European Commission Proposes Safeguarding Social Security Rights in Brexit ‘No Deal’ | Mercer

European Commission Proposes Safeguarding Social Security Rights in Brexit ‘No Deal’

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European Commission Proposes Safeguarding Social Security Rights in Brexit ‘No Deal’
European Commission Proposes Safeguarding Social Security Rights in Brexit
Calendar06 February 2019

Proposed European Commission contingency measures would safeguard certain social security coordination arrangements for European Union (EU) nationals working in the United Kingdom and UK nationals working in another EU member state. The measures would apply if the UK leaves EU membership on 29 Mar 2019 without having agreed to a transition period – a “no deal” scenario under which EU law would cease to apply in the UK from 30 Mar 2019.

The measures would safeguard the social security coordination rights of people who had exercised their right to free movement before the UK’s withdrawal, such as:

  • Periods of social security insurance
  • Periods of self-employment or residence in the UK before withdrawal
  • Continued application of the core principles of EU social security coordination, including equal treatment, assimilation and aggregation

The export of cash benefits or the continuous provision of sickness benefits in kind, and rules on applicable legislation wouldn’t be covered by the measures.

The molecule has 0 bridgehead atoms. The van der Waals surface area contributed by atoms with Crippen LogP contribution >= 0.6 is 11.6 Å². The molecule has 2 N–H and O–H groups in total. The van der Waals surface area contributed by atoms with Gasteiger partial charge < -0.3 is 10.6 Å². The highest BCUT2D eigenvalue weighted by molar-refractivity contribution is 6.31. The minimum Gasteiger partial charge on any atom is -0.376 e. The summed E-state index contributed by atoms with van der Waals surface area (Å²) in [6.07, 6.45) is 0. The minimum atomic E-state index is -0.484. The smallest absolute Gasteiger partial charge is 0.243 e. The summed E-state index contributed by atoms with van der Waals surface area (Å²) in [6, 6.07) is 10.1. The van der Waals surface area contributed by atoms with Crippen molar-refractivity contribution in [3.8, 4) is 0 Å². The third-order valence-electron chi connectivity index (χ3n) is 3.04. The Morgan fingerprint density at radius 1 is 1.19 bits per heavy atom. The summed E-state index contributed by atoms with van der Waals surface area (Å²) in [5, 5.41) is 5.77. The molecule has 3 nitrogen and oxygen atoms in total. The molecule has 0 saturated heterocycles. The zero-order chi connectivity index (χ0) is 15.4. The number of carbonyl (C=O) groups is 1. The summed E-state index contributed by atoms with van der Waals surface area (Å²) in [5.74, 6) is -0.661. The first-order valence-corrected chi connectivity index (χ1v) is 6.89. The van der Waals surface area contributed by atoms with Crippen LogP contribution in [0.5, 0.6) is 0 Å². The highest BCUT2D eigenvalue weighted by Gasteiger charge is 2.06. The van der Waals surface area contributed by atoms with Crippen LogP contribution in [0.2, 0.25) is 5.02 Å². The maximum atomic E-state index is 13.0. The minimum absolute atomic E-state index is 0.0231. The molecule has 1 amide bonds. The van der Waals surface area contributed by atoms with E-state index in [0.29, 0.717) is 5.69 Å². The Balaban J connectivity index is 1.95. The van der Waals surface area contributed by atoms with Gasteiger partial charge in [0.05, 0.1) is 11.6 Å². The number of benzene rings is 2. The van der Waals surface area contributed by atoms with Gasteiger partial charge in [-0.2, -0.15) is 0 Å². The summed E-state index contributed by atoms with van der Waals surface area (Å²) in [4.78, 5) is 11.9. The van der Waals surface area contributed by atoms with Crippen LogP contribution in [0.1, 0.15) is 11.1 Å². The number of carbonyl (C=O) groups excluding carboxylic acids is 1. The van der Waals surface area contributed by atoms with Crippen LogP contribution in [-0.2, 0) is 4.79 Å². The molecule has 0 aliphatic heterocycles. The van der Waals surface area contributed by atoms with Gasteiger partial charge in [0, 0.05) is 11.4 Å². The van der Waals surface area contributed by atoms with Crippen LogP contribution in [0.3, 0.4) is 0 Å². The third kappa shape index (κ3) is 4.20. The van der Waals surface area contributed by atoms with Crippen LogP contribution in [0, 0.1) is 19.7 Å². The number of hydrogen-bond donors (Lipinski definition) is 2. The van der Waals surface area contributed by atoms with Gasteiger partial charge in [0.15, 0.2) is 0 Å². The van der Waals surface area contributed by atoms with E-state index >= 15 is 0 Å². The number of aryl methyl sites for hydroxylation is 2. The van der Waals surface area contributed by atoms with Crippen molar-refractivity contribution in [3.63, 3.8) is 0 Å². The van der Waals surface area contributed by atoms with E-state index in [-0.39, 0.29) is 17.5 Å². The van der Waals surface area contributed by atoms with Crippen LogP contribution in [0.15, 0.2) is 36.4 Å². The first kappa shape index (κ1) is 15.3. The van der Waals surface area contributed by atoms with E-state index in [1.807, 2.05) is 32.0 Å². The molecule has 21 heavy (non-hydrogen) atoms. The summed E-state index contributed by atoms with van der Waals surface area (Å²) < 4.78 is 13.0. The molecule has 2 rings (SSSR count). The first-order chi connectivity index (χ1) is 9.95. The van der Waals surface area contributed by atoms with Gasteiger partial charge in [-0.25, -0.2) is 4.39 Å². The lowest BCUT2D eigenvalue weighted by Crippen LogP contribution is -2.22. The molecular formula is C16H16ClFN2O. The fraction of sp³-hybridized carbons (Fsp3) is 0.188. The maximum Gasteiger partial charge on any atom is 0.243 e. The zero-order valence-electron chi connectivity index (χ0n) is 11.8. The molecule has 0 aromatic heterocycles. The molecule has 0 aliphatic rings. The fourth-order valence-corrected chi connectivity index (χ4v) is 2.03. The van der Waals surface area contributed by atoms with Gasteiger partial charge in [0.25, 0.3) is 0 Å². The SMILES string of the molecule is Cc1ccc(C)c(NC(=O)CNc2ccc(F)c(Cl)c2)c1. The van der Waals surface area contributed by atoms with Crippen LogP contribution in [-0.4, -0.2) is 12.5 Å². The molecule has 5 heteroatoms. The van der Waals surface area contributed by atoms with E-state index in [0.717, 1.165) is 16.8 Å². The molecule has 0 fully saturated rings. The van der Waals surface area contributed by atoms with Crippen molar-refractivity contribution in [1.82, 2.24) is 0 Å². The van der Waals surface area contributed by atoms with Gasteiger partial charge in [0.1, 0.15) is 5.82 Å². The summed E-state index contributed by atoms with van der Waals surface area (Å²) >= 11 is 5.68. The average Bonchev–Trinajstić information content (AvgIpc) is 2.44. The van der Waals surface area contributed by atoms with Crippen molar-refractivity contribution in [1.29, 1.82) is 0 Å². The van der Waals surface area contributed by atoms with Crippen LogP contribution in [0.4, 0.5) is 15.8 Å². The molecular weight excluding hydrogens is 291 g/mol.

The proposed regulation must be approved by the European Parliament and the Council of Ministers in time to take effect on 30 Mar 2019. Protection of EU citizens in the UK as well as UK nationals in the EU “is a priority … [that] will require member states to take a generous approach to the United Kingdom residents who are already resident in their territory. The expectation is that the United Kingdom acts in the same manner,” the proposal says.

EU social security coordination rules protect the social security rights of people and their families moving within the EU, including Iceland, Liechtenstein, Norway and Switzerland, but they don’t replace national systems. The common rules ensure that:

  • Individuals are covered by the social security legislation of one country at a time and pay contributions only in one country.
  • Individuals have the same rights and obligations as nationals of the country of coverage (known as equal treatment or nondiscrimination).
  • Previous periods of insurance, work and residence in other countries are taken into account when claiming a benefit.
  • Individuals generally are entitled to receive a cash benefit from one country even if they are living in another country.

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